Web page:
At first blush, Tim Rutili's five-song EP about disaster, grace, dumb luck, and fear of machinery might seem like a cynical prayer for peacenik John Lennon: consider the hollow-sounding, resonating piano of the disc's opener, "Electric Fence," and its narrator's vocal resemblance to the Fab Four's often acid-tongued martyr. "Jesus drains electric fences to fill you again," the ex-frontman for Chicago's neoblues outfit Red Red Meat mumbles like a sleepwalker. "Wash in a fountain/Lean into the kill," he moans along to a clattering, industrial backdrop of snail-paced drums and blown fuses. Sparse and impressionistic, the songwriting leaves enough emptiness for the listener to fill in the necessary blanks. And though God is still a concept by which we measure our pain (as Lennon theorized in his primal-screaming Plastic Ono days), Rutili's grim world offers God's children an alternative as comforting as a bug zapper; in all of life's seeming finality, dearest ones, there's likely more room inside a body bag than on any uptown train come Judgment Day.
"St. Martha Let It Fold" transports the listener to a dry, rural, and Depression-era setting complete with rabid coon dogs and a steel guitar -- a fitting place to eulogize the patron saint of housewives and waitresses, oddly enough. Rutili softly rants like a backwoods mystic -- something between William Blake and the Rev. Howard Finster: "Nail gun Marines foaming midget horses/Black smoke threads a straight line from your kidney to your hand/From your hand to kingdom come/Be light enough to ride the backside of a magnet/Let it stay let it stay" Former Meat-mate Tim Hurley (Sin Ropa) plays an apparatus called a iquank that sounds like it might involve rusty bedsprings; at such a soft volume, it's hard to tell. "Beneath the Yachtsman" conjures another ethereal sensation with its heaving pump organs drifting in and out of buzzing electronics set to a slow tribal beat. "Don't Let Me Die Nervous" constitutes the work's most accessible Kodak moment: a solo acoustic number that recalls Dylan's "It's Alright Ma, I'm Only Bleeding." And the dreamy "Dock Boggs" -- named after an Appalachian banjo player -- uses the lyrical fragments "Got no sugar/Got no honey" like a gospel mantra for an exhausted soul.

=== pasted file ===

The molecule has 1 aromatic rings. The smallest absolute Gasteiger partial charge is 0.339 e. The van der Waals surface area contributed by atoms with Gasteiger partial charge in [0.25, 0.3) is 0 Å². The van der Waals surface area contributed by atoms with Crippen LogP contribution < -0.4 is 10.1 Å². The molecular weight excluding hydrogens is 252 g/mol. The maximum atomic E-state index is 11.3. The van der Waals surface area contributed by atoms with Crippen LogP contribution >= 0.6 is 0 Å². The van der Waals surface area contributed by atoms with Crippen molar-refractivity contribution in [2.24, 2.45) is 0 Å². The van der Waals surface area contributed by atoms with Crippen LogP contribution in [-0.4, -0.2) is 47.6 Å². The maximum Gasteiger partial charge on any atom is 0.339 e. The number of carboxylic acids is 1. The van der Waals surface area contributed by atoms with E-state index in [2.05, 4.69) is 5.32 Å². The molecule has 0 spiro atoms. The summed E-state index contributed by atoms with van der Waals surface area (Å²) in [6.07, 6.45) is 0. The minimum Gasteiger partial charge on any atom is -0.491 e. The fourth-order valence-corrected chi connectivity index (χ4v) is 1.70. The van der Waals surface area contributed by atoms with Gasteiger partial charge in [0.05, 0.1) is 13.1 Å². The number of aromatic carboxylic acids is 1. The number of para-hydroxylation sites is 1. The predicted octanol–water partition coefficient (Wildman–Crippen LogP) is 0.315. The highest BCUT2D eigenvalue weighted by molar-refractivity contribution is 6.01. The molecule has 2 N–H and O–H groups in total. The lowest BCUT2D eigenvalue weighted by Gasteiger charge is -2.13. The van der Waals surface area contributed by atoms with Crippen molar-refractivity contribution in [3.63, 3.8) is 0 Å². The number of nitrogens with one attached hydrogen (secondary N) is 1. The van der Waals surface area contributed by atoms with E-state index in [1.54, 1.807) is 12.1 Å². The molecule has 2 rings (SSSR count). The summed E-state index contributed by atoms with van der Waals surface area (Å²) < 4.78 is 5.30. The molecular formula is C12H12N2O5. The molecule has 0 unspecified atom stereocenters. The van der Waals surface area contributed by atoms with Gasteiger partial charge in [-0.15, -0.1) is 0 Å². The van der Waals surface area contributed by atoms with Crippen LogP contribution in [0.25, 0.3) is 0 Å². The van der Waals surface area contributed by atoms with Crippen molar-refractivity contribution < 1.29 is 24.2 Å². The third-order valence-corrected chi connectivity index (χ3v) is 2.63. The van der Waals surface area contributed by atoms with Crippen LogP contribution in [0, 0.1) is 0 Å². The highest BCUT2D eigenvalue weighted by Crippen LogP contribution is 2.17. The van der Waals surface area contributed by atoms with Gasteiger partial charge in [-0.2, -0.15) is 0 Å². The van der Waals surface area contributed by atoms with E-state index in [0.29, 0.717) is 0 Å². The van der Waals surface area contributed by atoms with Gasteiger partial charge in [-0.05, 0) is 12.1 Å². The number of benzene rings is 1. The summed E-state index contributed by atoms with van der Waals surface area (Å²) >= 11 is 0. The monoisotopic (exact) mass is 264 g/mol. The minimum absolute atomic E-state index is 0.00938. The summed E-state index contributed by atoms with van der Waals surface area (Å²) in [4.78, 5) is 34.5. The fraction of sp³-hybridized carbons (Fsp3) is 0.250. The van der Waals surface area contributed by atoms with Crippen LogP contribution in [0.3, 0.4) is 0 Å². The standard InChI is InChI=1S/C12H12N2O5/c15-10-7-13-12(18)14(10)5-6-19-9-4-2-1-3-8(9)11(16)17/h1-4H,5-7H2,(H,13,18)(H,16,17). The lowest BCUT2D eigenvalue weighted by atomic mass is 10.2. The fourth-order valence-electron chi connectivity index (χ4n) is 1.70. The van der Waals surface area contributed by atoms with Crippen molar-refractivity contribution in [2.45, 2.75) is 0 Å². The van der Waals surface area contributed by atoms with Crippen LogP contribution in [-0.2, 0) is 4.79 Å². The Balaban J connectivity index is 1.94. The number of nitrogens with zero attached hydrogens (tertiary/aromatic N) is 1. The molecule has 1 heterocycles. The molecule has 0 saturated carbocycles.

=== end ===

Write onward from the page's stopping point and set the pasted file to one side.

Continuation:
Deceptively quiet and elegant, Califone's second offering should appeal to fans of Sparklehorse and Tortoise -- or any recovering Catholic/drug addict who meditates best on a lo-fi, folktronic scrap heap.
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